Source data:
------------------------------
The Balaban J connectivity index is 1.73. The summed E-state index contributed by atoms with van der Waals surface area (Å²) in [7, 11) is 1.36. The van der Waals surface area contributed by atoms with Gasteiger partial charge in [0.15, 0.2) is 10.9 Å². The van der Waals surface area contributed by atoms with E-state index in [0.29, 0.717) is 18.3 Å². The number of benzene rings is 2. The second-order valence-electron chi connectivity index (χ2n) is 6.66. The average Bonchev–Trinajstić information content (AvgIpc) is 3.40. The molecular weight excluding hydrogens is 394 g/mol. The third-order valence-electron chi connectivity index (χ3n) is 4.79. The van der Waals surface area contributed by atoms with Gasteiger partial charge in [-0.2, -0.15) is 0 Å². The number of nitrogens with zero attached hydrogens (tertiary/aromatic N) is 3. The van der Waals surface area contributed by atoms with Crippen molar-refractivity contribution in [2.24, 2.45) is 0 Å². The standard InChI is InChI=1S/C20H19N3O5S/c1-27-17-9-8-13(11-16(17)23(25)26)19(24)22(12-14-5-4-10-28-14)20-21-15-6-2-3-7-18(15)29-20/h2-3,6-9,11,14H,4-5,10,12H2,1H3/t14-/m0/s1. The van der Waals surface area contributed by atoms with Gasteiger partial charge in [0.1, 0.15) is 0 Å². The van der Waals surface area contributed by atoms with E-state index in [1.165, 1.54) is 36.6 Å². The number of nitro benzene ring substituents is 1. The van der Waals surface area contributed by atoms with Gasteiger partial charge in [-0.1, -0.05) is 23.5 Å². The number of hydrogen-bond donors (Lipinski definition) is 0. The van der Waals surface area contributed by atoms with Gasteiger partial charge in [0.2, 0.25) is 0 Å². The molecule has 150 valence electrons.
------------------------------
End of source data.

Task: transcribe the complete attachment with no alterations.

The Balaban J connectivity index is 1.73. The summed E-state index contributed by atoms with van der Waals surface area (Å²) in [7, 11) is 1.36. The van der Waals surface area contributed by atoms with Gasteiger partial charge in [0.15, 0.2) is 10.9 Å². The van der Waals surface area contributed by atoms with E-state index in [0.29, 0.717) is 18.3 Å². The number of benzene rings is 2. The second-order valence-electron chi connectivity index (χ2n) is 6.66. The average Bonchev–Trinajstić information content (AvgIpc) is 3.40. The molecular weight excluding hydrogens is 394 g/mol. The third-order valence-electron chi connectivity index (χ3n) is 4.79. The van der Waals surface area contributed by atoms with Gasteiger partial charge in [-0.2, -0.15) is 0 Å². The number of nitrogens with zero attached hydrogens (tertiary/aromatic N) is 3. The van der Waals surface area contributed by atoms with Crippen molar-refractivity contribution in [2.24, 2.45) is 0 Å². The standard InChI is InChI=1S/C20H19N3O5S/c1-27-17-9-8-13(11-16(17)23(25)26)19(24)22(12-14-5-4-10-28-14)20-21-15-6-2-3-7-18(15)29-20/h2-3,6-9,11,14H,4-5,10,12H2,1H3/t14-/m0/s1. The van der Waals surface area contributed by atoms with Gasteiger partial charge in [0.1, 0.15) is 0 Å². The van der Waals surface area contributed by atoms with E-state index in [1.165, 1.54) is 36.6 Å². The number of nitro benzene ring substituents is 1. The van der Waals surface area contributed by atoms with Gasteiger partial charge in [-0.1, -0.05) is 23.5 Å². The number of hydrogen-bond donors (Lipinski definition) is 0. The van der Waals surface area contributed by atoms with Gasteiger partial charge in [0.2, 0.25) is 0 Å². The molecule has 150 valence electrons.